Good Friday & Easter

Dear Church Family,

We’ll return to our series discussing the elements and parts of the corporate worship service next week. This week, however, I would like to simply make mention of the Good Friday service and the Sunday worship service this coming Easter. And, just in case anyone is wondering – yes, we are having Sunday school on Easter Sunday as usual with classes for all ages beginning at 9:30 am.

Good Friday Communion Service

This Friday, April 18th at 7:00 pm will be our Good Friday Communion Service. You may find the order of worship on the audio page of the church website. In this service, we will sing several hymns related to the crucifixion and death of Christ. We will also read several Scripture passages from the Gospel according to Luke, and conclude the service by partaking of the Lord’s Supper together.

Our sermon will be from Luke 23:39-53, looking at “The Three Wise Men” who were present at the crucifixion. I know that sounds like it might be the title of Christmas sermon, but we’re going to see how we can learn something from each of these men (the thief on the cross, the Roman centurion, and Joseph of Arimathea) – how each of these men responded differently to the crucifixion of Jesus, yet how each of their responses are those which we ought to emulate.

Easter

On Easter Sunday, our corporate worship service is at the usual time of 10:50 am. The order of worship for Sunday morning, as usual, is available on the audio page of the church website. Continuing in the Gospel according to Luke, we will be examining the interaction between the resurrected Christ and the two disciples on the road to Emmaus (Luke 24:13-35). In our scientific age, we have been told that ‘seeing is believing;’ however, we shall see from this passage the teaching of Scripture that “Hearing is Believing.”

Many view the road to Emmaus experience of these two disciples as a paradigm for a mystical experience that believers ought to seek out for themselves; however, we shall see that the key to the transformation of these disciples was not simply an experience. These two disciples were changed because Jesus explained the Scriptures to them. Indeed, the two disciples who encountered Jesus after His resurrection on the road to Emmaus did have an experience that transformed their lives. Yet, they were transformed by the same gospel as has been given to us in the Word of God – the same gospel which is the power of God for salvation to everyone who believes, to the Jew first and also to the Greek (Romans 1:16).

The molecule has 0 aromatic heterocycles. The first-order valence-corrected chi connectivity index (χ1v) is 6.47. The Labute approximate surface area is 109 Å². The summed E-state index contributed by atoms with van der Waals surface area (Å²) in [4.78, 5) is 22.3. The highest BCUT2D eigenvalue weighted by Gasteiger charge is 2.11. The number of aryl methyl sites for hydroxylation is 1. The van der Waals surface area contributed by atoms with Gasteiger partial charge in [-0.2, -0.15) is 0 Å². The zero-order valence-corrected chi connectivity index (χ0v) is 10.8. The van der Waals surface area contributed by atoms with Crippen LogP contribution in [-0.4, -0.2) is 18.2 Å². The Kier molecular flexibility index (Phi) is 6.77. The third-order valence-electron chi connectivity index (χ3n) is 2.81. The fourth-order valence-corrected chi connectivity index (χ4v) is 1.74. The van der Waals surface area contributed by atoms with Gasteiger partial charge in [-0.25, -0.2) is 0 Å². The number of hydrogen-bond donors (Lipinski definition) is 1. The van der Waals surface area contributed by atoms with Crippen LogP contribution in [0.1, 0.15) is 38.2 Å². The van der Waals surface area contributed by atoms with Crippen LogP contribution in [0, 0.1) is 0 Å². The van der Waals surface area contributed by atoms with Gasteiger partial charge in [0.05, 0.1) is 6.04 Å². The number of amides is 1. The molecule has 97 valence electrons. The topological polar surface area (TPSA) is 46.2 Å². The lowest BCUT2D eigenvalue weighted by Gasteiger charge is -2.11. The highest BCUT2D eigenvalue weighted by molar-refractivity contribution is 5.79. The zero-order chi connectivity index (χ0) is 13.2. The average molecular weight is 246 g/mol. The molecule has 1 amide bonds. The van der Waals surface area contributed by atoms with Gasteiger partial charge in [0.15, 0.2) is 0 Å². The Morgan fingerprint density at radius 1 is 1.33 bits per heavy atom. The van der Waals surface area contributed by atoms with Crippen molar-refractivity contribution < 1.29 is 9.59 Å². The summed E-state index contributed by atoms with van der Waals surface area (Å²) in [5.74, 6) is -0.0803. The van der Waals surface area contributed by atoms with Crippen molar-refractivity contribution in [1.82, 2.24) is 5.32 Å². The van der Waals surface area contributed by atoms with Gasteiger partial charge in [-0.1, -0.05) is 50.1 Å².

Conclusion

Good Friday and Easter are not “holy days.” Though some Christians and traditions refer to this entire week as “holy week,” there is nothing particularly sacred about this week or this time of year. At the same time, the Good Friday Communion Service in which we remember the crucifixion of our Lord, and Easter Sunday in which we celebrate His resurrection, are opportunities for us to remember Jesus’ atonement for our sins and His victory over the grave.

According to the Scriptures, the fact that Jesus Christ rose from the dead is the linchpin of our faith, for “if we have hoped in Christ in this life only, we are of all men most to be pitied” (1 Corinthians 15:19). If Christ was not raised from the dead, then all would be in vain – gospel preaching, our faith, our hope, everything. Yet, the glorious good news of the gospel is that our God reigns (Isaiah 52:7; Revelation 19:6); we’ll actually be studying this latter text from the book of Revelation in the adult Sunday school class on Easter morning.

Our God reigns over all – including death. This is our eternal hope: death is swallowed up in victory. Thanks be to God, who gives us the victory through our Lord Jesus Christ! (1 Corinthians 15:54-58)

The Lord be with you!
- Pastor Peter M. Dietsch